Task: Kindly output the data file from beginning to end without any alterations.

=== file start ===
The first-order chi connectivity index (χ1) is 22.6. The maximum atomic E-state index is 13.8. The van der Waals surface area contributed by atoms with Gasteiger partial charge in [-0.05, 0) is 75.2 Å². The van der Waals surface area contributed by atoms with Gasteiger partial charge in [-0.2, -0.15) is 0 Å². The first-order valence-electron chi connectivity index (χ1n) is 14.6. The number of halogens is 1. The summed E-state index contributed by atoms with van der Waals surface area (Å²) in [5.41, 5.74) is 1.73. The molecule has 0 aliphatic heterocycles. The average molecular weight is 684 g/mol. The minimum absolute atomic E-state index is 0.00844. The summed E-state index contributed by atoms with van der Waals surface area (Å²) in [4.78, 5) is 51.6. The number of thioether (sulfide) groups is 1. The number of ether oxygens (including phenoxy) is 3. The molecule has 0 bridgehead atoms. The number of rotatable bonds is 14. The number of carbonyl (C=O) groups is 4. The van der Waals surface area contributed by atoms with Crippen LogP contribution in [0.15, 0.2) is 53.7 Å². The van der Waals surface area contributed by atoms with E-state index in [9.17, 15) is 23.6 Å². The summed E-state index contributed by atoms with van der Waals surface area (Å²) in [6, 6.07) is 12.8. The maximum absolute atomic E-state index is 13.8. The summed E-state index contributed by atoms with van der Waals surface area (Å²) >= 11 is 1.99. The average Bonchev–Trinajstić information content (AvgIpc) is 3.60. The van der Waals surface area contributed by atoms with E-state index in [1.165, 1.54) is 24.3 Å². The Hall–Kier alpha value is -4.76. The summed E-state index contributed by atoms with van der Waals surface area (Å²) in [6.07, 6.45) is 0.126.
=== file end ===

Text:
The first-order chi connectivity index (χ1) is 22.6. The maximum atomic E-state index is 13.8. The van der Waals surface area contributed by atoms with Gasteiger partial charge in [-0.05, 0) is 75.2 Å². The van der Waals surface area contributed by atoms with Gasteiger partial charge in [-0.2, -0.15) is 0 Å². The first-order valence-electron chi connectivity index (χ1n) is 14.6. The number of halogens is 1. The summed E-state index contributed by atoms with van der Waals surface area (Å²) in [5.41, 5.74) is 1.73. The molecule has 0 aliphatic heterocycles. The average molecular weight is 684 g/mol. The minimum absolute atomic E-state index is 0.00844. The summed E-state index contributed by atoms with van der Waals surface area (Å²) in [4.78, 5) is 51.6. The number of thioether (sulfide) groups is 1. The number of ether oxygens (including phenoxy) is 3. The molecule has 0 bridgehead atoms. The number of rotatable bonds is 14. The number of carbonyl (C=O) groups is 4. The van der Waals surface area contributed by atoms with Crippen LogP contribution in [0.15, 0.2) is 53.7 Å². The van der Waals surface area contributed by atoms with E-state index in [9.17, 15) is 23.6 Å². The summed E-state index contributed by atoms with van der Waals surface area (Å²) in [6, 6.07) is 12.8. The maximum absolute atomic E-state index is 13.8. The summed E-state index contributed by atoms with van der Waals surface area (Å²) >= 11 is 1.99. The average Bonchev–Trinajstić information content (AvgIpc) is 3.60. The van der Waals surface area contributed by atoms with E-state index in [1.165, 1.54) is 24.3 Å². The Hall–Kier alpha value is -4.76. The summed E-state index contributed by atoms with van der Waals surface area (Å²) in [6.07, 6.45) is 0.126.